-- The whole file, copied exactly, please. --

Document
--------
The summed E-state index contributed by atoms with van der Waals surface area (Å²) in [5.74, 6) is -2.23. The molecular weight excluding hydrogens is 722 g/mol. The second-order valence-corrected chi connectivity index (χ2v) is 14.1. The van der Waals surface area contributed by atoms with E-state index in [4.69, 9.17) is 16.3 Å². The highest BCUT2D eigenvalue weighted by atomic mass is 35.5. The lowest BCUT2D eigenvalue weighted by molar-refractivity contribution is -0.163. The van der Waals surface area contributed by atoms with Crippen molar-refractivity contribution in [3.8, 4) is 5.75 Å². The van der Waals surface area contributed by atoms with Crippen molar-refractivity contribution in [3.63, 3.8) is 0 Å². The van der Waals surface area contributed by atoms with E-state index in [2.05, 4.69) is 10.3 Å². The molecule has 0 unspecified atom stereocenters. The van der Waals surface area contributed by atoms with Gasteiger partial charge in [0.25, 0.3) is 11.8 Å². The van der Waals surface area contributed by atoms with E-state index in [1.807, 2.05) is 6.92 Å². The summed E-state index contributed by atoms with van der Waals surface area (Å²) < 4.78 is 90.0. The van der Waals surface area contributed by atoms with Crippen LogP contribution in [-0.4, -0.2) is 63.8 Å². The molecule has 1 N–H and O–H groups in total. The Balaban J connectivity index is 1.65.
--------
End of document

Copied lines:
The summed E-state index contributed by atoms with van der Waals surface area (Å²) in [5.74, 6) is -2.23. The molecular weight excluding hydrogens is 722 g/mol. The second-order valence-corrected chi connectivity index (χ2v) is 14.1. The van der Waals surface area contributed by atoms with E-state index in [4.69, 9.17) is 16.3 Å². The highest BCUT2D eigenvalue weighted by atomic mass is 35.5. The lowest BCUT2D eigenvalue weighted by molar-refractivity contribution is -0.163. The van der Waals surface area contributed by atoms with Crippen molar-refractivity contribution in [3.8, 4) is 5.75 Å². The van der Waals surface area contributed by atoms with Crippen molar-refractivity contribution in [3.63, 3.8) is 0 Å². The van der Waals surface area contributed by atoms with E-state index in [2.05, 4.69) is 10.3 Å². The molecule has 0 unspecified atom stereocenters. The van der Waals surface area contributed by atoms with Gasteiger partial charge in [0.25, 0.3) is 11.8 Å². The van der Waals surface area contributed by atoms with E-state index in [1.807, 2.05) is 6.92 Å². The summed E-state index contributed by atoms with van der Waals surface area (Å²) < 4.78 is 90.0. The van der Waals surface area contributed by atoms with Crippen LogP contribution in [-0.4, -0.2) is 63.8 Å². The molecule has 1 N–H and O–H groups in total. The Balaban J connectivity index is 1.65.